Comedian Anderson has dropped weight, kept the comedy
Before there was Louie CK, there was Louie Anderson, who found a gold mine of comedy churning out copious amounts of material about his family life. His instantaneous likability drew a loyal fan base who related to the everyman just trying to get through life.
These two Louies are alike in only two things: name and comedic productivity. They may start in similar spots, but their jokes end up in completely different places. Anderson is the comedian you can take your grandmother to and she'll say, “He's such a funny young boy,” even though he's now 61. He'll be performing May 23 and 24 at Latitude 40 in Robinson.
Jerry Seinfeld said, “Comedians work hard to make it look easy. Nobody makes it look easier than Louie Anderson. Although many things in his life are not sure or certain, there is one thing that, when Louie Anderson, takes the stage the audience is strapped and ready to go wherever it is Anderson wants to take them.”
Anderson has been active losing weight — more than 50 pounds — and has inspired many of his fans through his “Off the Couch” program (check it out on Facebook).
“I feel great. I'm invigorated and my energy level is so much better,” he says.
Anderson, who developed an affinity for swimming on his guest appearance on the show “Splash,” is not only busy working out, he just finished a pilot called “The Food Court,” which he describes as “People's Court for Food.”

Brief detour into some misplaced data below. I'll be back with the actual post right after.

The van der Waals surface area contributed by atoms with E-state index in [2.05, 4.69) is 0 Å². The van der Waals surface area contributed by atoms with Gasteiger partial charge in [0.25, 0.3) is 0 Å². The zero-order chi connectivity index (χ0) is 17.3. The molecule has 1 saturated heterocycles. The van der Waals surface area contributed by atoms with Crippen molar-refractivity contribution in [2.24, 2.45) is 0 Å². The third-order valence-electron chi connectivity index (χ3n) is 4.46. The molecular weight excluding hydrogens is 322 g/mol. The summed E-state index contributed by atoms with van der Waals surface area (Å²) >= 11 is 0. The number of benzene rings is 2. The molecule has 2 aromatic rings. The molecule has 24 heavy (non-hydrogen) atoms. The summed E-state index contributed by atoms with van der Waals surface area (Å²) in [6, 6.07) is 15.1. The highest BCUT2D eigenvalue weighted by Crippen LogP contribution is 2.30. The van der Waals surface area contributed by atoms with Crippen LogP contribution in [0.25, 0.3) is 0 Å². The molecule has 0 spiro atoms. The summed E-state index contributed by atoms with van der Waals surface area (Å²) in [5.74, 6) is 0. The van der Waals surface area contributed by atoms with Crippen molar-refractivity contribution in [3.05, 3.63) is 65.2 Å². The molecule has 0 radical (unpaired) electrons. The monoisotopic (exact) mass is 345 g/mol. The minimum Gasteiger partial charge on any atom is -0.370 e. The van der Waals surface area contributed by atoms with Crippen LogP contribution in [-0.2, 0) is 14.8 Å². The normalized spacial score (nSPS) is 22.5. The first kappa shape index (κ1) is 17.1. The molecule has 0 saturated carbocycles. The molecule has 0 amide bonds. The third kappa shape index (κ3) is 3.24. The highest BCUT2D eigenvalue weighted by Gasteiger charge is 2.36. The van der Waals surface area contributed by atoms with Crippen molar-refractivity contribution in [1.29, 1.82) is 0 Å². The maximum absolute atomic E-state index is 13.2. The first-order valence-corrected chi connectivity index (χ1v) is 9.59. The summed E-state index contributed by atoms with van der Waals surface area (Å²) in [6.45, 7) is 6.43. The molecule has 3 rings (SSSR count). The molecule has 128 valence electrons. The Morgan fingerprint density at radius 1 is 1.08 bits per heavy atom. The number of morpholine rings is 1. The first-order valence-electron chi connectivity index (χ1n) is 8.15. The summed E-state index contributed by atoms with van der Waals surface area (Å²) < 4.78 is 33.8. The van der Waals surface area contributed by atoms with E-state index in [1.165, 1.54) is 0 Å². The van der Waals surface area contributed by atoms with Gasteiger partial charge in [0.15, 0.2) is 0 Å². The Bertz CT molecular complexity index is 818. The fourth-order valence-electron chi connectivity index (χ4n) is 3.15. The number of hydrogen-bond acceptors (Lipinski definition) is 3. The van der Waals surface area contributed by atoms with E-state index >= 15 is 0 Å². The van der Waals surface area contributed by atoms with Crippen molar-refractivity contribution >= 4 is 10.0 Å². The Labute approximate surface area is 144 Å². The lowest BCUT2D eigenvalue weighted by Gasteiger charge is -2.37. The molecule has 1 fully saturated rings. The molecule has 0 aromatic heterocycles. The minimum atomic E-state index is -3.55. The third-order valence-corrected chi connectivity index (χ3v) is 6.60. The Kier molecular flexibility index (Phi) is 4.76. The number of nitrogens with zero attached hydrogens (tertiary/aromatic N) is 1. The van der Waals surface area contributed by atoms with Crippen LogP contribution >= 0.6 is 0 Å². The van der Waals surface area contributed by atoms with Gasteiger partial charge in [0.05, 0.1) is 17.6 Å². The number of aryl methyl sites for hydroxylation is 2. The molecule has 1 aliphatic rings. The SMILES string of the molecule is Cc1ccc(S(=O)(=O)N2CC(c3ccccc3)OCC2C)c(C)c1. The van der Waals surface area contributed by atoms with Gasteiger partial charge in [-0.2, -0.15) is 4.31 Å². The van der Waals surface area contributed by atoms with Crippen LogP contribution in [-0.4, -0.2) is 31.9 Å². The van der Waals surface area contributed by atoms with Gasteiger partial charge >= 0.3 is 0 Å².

Question: What is your recipe for creating so much comedy material?
Answer: Why do we do this to ourselves? Deniability plays a big role (in my comedy). What's effective for me is I check in with how am I feeling.
That and people don't mind their business. Like I'm having my knee replaced and people all say, “What about the rehab? You ready for that rehab?” Basically, people think I'm the laziest person on Earth. Or another fat person tells me how to lose weight. “So how's that working for you?”
Q: Most comedians, by nature, aren't happy. Is Louie Anderson happy?
A: I am very happy now. What changed my mind was when you lose people in your life, it changes things. Success has made me grateful and happy. People still want to see me. I mean something to those people. That's a great gift.
Q: Is there a fundamental truth about life?
A: Whatever you want people to do in a situation, they won't. I'm almost always wrong when I judge people — and you find out the majority of people are just good people.
Q: What do you most want to be remembered for?
A: Isn't he that guy that lost all that weight?
Comedian Matt Wohlfarth is a contributing writer for Trib Total Media.